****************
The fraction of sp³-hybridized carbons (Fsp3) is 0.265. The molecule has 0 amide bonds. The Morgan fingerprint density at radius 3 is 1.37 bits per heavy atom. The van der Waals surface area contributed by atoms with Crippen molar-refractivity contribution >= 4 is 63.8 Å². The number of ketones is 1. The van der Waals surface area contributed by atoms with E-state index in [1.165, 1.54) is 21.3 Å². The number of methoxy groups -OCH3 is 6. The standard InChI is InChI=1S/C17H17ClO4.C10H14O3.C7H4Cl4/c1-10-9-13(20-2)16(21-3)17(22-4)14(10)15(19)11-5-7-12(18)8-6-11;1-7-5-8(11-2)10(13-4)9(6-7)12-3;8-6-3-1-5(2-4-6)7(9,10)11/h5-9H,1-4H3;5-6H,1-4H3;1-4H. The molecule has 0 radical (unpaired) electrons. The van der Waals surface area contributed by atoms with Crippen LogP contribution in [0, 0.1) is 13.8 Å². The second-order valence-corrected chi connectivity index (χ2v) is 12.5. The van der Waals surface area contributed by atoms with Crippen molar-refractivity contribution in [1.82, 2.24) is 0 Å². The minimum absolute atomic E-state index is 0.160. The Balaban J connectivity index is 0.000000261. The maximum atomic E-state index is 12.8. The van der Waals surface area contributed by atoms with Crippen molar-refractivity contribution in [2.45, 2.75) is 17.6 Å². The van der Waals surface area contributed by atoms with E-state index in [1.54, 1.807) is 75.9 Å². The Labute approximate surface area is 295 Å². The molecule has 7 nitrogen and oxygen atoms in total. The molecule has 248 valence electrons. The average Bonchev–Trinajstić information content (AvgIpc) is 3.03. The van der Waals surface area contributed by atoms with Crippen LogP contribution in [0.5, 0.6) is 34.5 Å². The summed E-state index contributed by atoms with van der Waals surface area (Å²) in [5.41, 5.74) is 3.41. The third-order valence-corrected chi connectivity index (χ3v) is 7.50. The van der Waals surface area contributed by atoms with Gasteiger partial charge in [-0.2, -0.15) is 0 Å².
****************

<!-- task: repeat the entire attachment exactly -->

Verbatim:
The fraction of sp³-hybridized carbons (Fsp3) is 0.265. The molecule has 0 amide bonds. The Morgan fingerprint density at radius 3 is 1.37 bits per heavy atom. The van der Waals surface area contributed by atoms with Crippen molar-refractivity contribution >= 4 is 63.8 Å². The number of ketones is 1. The van der Waals surface area contributed by atoms with E-state index in [1.165, 1.54) is 21.3 Å². The number of methoxy groups -OCH3 is 6. The standard InChI is InChI=1S/C17H17ClO4.C10H14O3.C7H4Cl4/c1-10-9-13(20-2)16(21-3)17(22-4)14(10)15(19)11-5-7-12(18)8-6-11;1-7-5-8(11-2)10(13-4)9(6-7)12-3;8-6-3-1-5(2-4-6)7(9,10)11/h5-9H,1-4H3;5-6H,1-4H3;1-4H. The molecule has 0 radical (unpaired) electrons. The van der Waals surface area contributed by atoms with Crippen LogP contribution in [0, 0.1) is 13.8 Å². The second-order valence-corrected chi connectivity index (χ2v) is 12.5. The van der Waals surface area contributed by atoms with Crippen molar-refractivity contribution in [1.82, 2.24) is 0 Å². The minimum absolute atomic E-state index is 0.160. The Balaban J connectivity index is 0.000000261. The maximum atomic E-state index is 12.8. The van der Waals surface area contributed by atoms with Crippen molar-refractivity contribution in [2.45, 2.75) is 17.6 Å². The van der Waals surface area contributed by atoms with E-state index in [1.54, 1.807) is 75.9 Å². The Labute approximate surface area is 295 Å². The molecule has 7 nitrogen and oxygen atoms in total. The molecule has 248 valence electrons. The average Bonchev–Trinajstić information content (AvgIpc) is 3.03. The van der Waals surface area contributed by atoms with Crippen LogP contribution in [0.5, 0.6) is 34.5 Å². The summed E-state index contributed by atoms with van der Waals surface area (Å²) in [5.41, 5.74) is 3.41. The third-order valence-corrected chi connectivity index (χ3v) is 7.50. The van der Waals surface area contributed by atoms with Gasteiger partial charge in [-0.2, -0.15) is 0 Å².